Thursday, September 6, 2012
The word "experience" is thrown around in many different aspects of life, not just in sports. By default, people are better prepared to handle any given situation when they've had prior experience in dealing with that situation. Nashville Predators forward Craig Smith got 72 regular season games worth of NHL experience in the 2011-12 season, and the Predators are hoping that experience will catapult consistent production in the upcoming 2012-13 season.
Smith took the NHL by storm early last season when he posted 14 points in his first 15 games. As the season went on, Smith began to struggle with is consistency and ended the year with 14 goals and 22 assists. By the time the playoffs came around, Smith usually found himself watching the games from the pressbox.
After Nashville was eliminated in the second round of the playoffs by the Phoenix Coyotes, Smith immediately went overseas to Europe to join Team USA in the IIHF World Championships. He was an effective player for Team USA, recording two assists in four games played. However, Team USA suffered a disappointing finish when they were eliminated by Team Finland in the Quarterfinals. Despite the disappointing finish, however, Smith values the time he spent in Europe representing the Red, White and Blue.
"It was good. I got to jump in late with the guys. Everyone was great. I really enjoyed their company and letting me join the team. We made some good runs and I thought we should've went further. I really felt the last game was a little bitter. It was a really good experience getting to go over there and play for the USA again and meeting some guys around the league," Smith said.
Now that one year of NHL experience is behind him, Smith feels much more comfortable coming into the 2012-13 season than he did approaching his rookie season. The grueling 82-game regular season schedule in the NHL takes a toll on the body, but it also takes a mental toll on players who haven't dealt with anything like that before in their hockey careers. That's something something that Smith now knows how to handle.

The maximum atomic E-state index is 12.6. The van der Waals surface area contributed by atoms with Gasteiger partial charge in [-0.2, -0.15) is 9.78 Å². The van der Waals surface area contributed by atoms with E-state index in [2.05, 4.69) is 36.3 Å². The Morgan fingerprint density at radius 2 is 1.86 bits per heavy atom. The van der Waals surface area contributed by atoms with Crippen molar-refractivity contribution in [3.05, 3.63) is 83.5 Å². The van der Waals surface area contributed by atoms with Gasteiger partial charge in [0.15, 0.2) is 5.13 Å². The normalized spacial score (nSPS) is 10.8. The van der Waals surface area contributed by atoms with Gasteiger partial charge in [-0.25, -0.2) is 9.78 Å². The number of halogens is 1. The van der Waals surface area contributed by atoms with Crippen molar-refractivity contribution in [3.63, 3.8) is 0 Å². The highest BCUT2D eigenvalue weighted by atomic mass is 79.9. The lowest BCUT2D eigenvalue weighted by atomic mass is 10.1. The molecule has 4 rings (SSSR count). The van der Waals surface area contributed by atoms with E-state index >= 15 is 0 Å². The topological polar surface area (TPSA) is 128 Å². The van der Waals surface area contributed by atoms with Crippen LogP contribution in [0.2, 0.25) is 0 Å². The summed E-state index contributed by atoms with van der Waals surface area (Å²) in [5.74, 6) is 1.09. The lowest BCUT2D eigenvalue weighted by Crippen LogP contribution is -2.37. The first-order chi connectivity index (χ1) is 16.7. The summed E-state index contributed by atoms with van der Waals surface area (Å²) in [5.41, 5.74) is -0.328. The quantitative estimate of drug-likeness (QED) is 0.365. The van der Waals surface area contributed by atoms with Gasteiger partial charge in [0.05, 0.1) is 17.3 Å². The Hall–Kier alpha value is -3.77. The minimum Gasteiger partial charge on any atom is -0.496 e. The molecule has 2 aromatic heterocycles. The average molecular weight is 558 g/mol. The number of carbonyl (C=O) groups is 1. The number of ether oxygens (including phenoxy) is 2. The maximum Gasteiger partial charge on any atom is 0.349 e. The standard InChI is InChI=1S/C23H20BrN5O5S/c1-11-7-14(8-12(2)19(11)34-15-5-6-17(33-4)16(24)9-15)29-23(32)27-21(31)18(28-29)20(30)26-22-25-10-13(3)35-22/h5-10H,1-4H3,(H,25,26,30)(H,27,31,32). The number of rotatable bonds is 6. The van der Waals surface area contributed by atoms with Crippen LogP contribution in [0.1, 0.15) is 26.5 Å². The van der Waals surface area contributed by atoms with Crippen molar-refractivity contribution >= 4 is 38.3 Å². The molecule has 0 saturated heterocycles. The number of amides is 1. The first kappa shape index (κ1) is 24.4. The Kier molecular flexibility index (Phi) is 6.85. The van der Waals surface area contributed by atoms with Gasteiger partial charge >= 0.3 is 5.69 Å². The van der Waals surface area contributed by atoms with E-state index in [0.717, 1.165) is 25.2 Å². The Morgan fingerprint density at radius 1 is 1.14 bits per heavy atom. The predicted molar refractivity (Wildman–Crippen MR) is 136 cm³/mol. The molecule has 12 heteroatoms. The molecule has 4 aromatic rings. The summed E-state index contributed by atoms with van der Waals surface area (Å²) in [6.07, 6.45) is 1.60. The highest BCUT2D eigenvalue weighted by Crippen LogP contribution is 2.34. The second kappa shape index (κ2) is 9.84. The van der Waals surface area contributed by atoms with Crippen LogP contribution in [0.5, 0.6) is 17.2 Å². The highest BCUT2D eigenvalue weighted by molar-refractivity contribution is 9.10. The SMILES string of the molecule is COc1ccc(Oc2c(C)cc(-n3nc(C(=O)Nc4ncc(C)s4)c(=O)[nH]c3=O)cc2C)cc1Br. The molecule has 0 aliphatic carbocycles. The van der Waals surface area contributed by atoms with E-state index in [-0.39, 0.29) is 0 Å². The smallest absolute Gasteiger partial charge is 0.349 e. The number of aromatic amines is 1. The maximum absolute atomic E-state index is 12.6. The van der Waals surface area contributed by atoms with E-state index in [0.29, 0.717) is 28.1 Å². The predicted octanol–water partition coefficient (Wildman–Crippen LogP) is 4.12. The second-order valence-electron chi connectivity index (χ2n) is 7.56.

"I just know what's going on now,' Smith said. 'The biggest thing was trying to catch up on the regiment every day. What am I doing? Where do I go if I need this? Now, I'm kind of familiar with the town. It's a better feeling coming in when you know people and you know where to go and your schedule throughout the day. When you're wandering around in the dark, it's pretty hard to find the light."
Coming from college directly into the NHL without being exposed to the AHL was a big culture shock for Smith. During his time at the University of Wisconsin, a big chunk of the games he played were held exclusively on the weekends. He had time to be a normal college student and worry about his classes. In the NHL, there is a set schedule that players have when they're with the team, but there aren't any classes or anything to worry about during time away from the rink. Often times, Smith found himself not really knowing what to do with his down time.
"You've just got to jump in and be flexible. I didn't have things going on throughout the day and it was just kind of like 'OK, well what am I going to do today?' Now it's a thing where you're taking care of your body. I know what I have to do. Take a nap here and make sure I'm feeling good, and I think that's some of the small, important details," Smith said.
Smith's game dropped off toward the end of last season, but those last few months were critical for him. Even though he may not have been playing in every game, Smith learned some very valuable lessons during Nashville's playoff run that he thinks can make him a more consistent player all season long in 2012-13.
"I just think, just from watching the playoffs and especially watching the team and getting to play in playoff games, it's just doing the right things all the time and not stepping out from the player that you are. If you're doing those things, you just know in your head that good things are going to happen. I think that's one of the biggest things. Make the right play. We always talked about it in college. Mike Eaves always used to say 'Take what is given.' I always kind of thought of that and that's always making the right play," Smith said.
With young, versatile players like Smith and Colin Wilson who have the ability to play on the wing and at center, the Predators have a lot of options and depth at forward heading into the 2012-13 season. Now only time will tell how much Smith has learned from one full year of NHL experience and how he can apply that to avoid a "sophomore slump."
(Photo Credit: Leanne Charles)